Despite making it to five albums, with the latest 40% released through Atlantic Records, Frightened Rabbit still feel understated and underappreciated, even within their home country which adores them so. Latest album Painting Of A Panic Attack follows Pedestrian Verse to form the band’s major label duo, with the preceding trio of albums being released via FatCat Records. Upon a first listen to the record, it was overwhelmingly grey, a monotonous record of unimaginative indie teetering on the edge of being downright boring. Thankfully, that opinion was complete nonsense, and with repeated listens (and evidently a lot more focus) the record was revealed to be the quintet’s most accomplished to date.
The album is still grey however, just not in a bland way, but in a sombre and emotive way which is captured by the atmosphere (and colour) of the artwork. Frontman Scott Hutchison’s vocals have always been endearing, and have evolved from the playfulness of Sing the Greys through the ingenuity of The Midnight Organ Fight to the maturity they possess now. The lyrical content here is largely self-reflective, as in previous records, with a prominent strand of alcohol-related material which is most evident in the poignant one-two of ‘I Wish I Was Sober’ and ‘Woke Up Hurting’.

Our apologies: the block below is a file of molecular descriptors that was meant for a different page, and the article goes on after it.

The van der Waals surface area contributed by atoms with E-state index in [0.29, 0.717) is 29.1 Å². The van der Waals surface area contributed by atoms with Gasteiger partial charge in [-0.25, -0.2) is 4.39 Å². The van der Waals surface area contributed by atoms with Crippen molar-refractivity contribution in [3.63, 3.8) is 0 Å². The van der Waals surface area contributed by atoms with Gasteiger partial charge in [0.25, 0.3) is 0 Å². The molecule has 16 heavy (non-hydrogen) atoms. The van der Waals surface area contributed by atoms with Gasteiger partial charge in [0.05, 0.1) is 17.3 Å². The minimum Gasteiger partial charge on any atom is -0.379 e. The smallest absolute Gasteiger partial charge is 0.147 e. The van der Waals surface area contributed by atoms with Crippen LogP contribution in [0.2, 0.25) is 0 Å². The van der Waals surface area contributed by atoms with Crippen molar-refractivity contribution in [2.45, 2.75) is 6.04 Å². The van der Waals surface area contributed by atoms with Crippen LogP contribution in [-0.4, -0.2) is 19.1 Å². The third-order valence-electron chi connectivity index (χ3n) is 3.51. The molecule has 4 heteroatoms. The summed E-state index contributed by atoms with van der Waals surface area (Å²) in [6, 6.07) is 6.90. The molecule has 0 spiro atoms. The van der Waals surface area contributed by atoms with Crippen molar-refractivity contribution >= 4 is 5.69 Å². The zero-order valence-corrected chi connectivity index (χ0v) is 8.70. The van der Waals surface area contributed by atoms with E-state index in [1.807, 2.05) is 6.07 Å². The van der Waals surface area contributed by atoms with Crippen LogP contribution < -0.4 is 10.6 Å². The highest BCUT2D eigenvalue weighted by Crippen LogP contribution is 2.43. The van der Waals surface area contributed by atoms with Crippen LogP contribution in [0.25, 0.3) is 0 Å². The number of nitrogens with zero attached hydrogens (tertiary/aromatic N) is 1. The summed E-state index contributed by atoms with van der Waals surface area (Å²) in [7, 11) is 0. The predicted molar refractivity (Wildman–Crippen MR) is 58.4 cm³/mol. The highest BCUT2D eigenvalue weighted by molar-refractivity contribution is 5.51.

Starting with ‘Death Dream’, both as the album’s opener and initial preceding single, this overarching negative tone is set as Hutchison reflects to the slow march of his bandmates’ instruments accompanied by some wonderfully poised brass. ‘Get Out’ is a jagged track which injects some energy amidst the tale of a love lost but not yet forgotten, and one of the record’s strongest numbers. The flowing narrative and contrast of ‘I Wish I Was Sober’ and ‘Woke Up Hurting’ is enthralling, with the latter track’s infectious chorus providing one of the album’s best moments, and comparable moment is the melody of ‘Break’ which will similarly linger in your head for days. These moments are reminiscent of the invigoration imparted by previous single and anthem ‘The Loneliness and the Scream’ or absolute classic ‘Square 9’. The general feel of the record however is the realms of ‘Floating In The Forth’ or ‘State Hospital’, solemn in a relatable way which makes the tracks instantly loveable and confirms the band’s songwriting credentials.
Whilst the majority of the songs on Painting Of A Panic Attack fall somewhere on the route to “beige indie” with their slow pace and lack of flourishes, the approach has been adopted throughout Frightened Rabbit’s career as they use measured soundscapes and lyrics to convey the appropriate amount of emotion. The closing pair of tracks buck this trend, as penultimate number ‘Lump Street’ progresses as a synth-heavy allegory before evolving into something with a little more vigor, and the endearing ‘Die Like A Rich Boy’ falls somewhere between ‘Poke’ and ‘Snake’ as acoustic guitar and vocal take centre stage for the closing act.
Having released a major label debut which ticked all the boxes which these things require, Frightened Rabbit have taken its successor as opportunity to switch that expensive new suit for something equally fashionable but considerably more comfortable. Undoubtedly this combination of talent and exposure (posters on Glasgow Subway!) will help propel this outfit from Selkirk to the world, and that result would be nothing less than the phenomenal quintet deserve.